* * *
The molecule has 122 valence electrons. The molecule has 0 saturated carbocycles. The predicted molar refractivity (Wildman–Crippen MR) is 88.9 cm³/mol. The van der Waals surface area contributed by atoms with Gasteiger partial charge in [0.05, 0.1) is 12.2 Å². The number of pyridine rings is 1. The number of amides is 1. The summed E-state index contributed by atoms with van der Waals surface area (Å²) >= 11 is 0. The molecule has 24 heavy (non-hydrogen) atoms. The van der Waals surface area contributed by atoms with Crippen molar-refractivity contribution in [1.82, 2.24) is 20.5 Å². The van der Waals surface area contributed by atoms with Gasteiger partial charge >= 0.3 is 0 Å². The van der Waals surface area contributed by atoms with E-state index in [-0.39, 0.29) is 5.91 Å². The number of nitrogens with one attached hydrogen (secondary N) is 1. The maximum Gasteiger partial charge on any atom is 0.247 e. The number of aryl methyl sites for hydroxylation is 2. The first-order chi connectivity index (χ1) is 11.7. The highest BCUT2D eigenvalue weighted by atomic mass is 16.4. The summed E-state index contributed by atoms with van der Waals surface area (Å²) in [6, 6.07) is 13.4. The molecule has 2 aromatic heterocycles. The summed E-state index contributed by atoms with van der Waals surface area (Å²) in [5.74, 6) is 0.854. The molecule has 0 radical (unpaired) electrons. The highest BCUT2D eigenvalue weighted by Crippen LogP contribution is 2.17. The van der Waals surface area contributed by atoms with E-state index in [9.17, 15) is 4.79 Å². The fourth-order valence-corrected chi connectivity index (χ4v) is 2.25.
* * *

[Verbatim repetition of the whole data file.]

The molecule has 122 valence electrons. The molecule has 0 saturated carbocycles. The predicted molar refractivity (Wildman–Crippen MR) is 88.9 cm³/mol. The van der Waals surface area contributed by atoms with Gasteiger partial charge in [0.05, 0.1) is 12.2 Å². The number of pyridine rings is 1. The number of amides is 1. The summed E-state index contributed by atoms with van der Waals surface area (Å²) >= 11 is 0. The molecule has 24 heavy (non-hydrogen) atoms. The van der Waals surface area contributed by atoms with Crippen molar-refractivity contribution in [1.82, 2.24) is 20.5 Å². The van der Waals surface area contributed by atoms with Gasteiger partial charge >= 0.3 is 0 Å². The van der Waals surface area contributed by atoms with E-state index in [-0.39, 0.29) is 5.91 Å². The number of nitrogens with one attached hydrogen (secondary N) is 1. The maximum Gasteiger partial charge on any atom is 0.247 e. The number of aryl methyl sites for hydroxylation is 2. The first-order chi connectivity index (χ1) is 11.7. The highest BCUT2D eigenvalue weighted by atomic mass is 16.4. The summed E-state index contributed by atoms with van der Waals surface area (Å²) in [6, 6.07) is 13.4. The molecule has 2 aromatic heterocycles. The summed E-state index contributed by atoms with van der Waals surface area (Å²) in [5.74, 6) is 0.854. The molecule has 0 radical (unpaired) electrons. The highest BCUT2D eigenvalue weighted by Crippen LogP contribution is 2.17. The van der Waals surface area contributed by atoms with E-state index in [9.17, 15) is 4.79 Å². The fourth-order valence-corrected chi connectivity index (χ4v) is 2.25.